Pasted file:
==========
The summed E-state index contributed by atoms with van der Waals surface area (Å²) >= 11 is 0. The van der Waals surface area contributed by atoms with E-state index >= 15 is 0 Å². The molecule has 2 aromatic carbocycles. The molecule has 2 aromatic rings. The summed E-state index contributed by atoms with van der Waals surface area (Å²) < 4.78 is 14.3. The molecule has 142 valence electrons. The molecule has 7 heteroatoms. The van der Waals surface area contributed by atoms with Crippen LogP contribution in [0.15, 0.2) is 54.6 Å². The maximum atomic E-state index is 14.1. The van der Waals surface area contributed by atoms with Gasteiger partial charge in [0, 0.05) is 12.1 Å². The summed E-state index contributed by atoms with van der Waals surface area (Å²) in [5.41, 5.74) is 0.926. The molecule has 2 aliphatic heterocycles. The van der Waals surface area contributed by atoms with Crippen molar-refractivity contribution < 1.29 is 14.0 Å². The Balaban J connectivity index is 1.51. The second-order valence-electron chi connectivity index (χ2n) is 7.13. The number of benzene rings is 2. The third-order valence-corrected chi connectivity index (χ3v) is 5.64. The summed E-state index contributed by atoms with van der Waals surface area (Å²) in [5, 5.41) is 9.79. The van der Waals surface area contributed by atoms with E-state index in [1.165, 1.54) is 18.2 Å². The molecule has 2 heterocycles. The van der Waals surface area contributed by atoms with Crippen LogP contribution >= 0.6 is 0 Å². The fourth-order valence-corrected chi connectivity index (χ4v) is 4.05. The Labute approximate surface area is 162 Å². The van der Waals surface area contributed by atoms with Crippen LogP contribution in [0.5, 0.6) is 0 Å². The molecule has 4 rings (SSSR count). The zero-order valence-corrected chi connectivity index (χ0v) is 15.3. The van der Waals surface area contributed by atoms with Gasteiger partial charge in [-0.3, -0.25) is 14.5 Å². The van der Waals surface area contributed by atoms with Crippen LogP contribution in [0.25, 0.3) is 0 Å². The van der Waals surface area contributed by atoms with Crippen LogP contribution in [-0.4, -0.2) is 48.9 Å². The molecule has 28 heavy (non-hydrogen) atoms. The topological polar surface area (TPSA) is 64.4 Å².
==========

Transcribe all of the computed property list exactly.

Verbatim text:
The summed E-state index contributed by atoms with van der Waals surface area (Å²) >= 11 is 0. The van der Waals surface area contributed by atoms with E-state index >= 15 is 0 Å². The molecule has 2 aromatic carbocycles. The molecule has 2 aromatic rings. The summed E-state index contributed by atoms with van der Waals surface area (Å²) < 4.78 is 14.3. The molecule has 142 valence electrons. The molecule has 7 heteroatoms. The van der Waals surface area contributed by atoms with Crippen LogP contribution in [0.15, 0.2) is 54.6 Å². The maximum atomic E-state index is 14.1. The van der Waals surface area contributed by atoms with Gasteiger partial charge in [0, 0.05) is 12.1 Å². The summed E-state index contributed by atoms with van der Waals surface area (Å²) in [5.41, 5.74) is 0.926. The molecule has 2 aliphatic heterocycles. The van der Waals surface area contributed by atoms with Crippen molar-refractivity contribution < 1.29 is 14.0 Å². The Balaban J connectivity index is 1.51. The second-order valence-electron chi connectivity index (χ2n) is 7.13. The number of benzene rings is 2. The third-order valence-corrected chi connectivity index (χ3v) is 5.64. The summed E-state index contributed by atoms with van der Waals surface area (Å²) in [5, 5.41) is 9.79. The van der Waals surface area contributed by atoms with E-state index in [1.165, 1.54) is 18.2 Å². The molecule has 2 heterocycles. The van der Waals surface area contributed by atoms with Crippen LogP contribution >= 0.6 is 0 Å². The fourth-order valence-corrected chi connectivity index (χ4v) is 4.05. The Labute approximate surface area is 162 Å². The van der Waals surface area contributed by atoms with Crippen LogP contribution in [0.5, 0.6) is 0 Å². The molecule has 4 rings (SSSR count). The zero-order valence-corrected chi connectivity index (χ0v) is 15.3. The van der Waals surface area contributed by atoms with Gasteiger partial charge in [-0.3, -0.25) is 14.5 Å². The van der Waals surface area contributed by atoms with Crippen LogP contribution in [0.25, 0.3) is 0 Å². The van der Waals surface area contributed by atoms with Crippen LogP contribution in [-0.4, -0.2) is 48.9 Å². The molecule has 28 heavy (non-hydrogen) atoms. The topological polar surface area (TPSA) is 64.4 Å².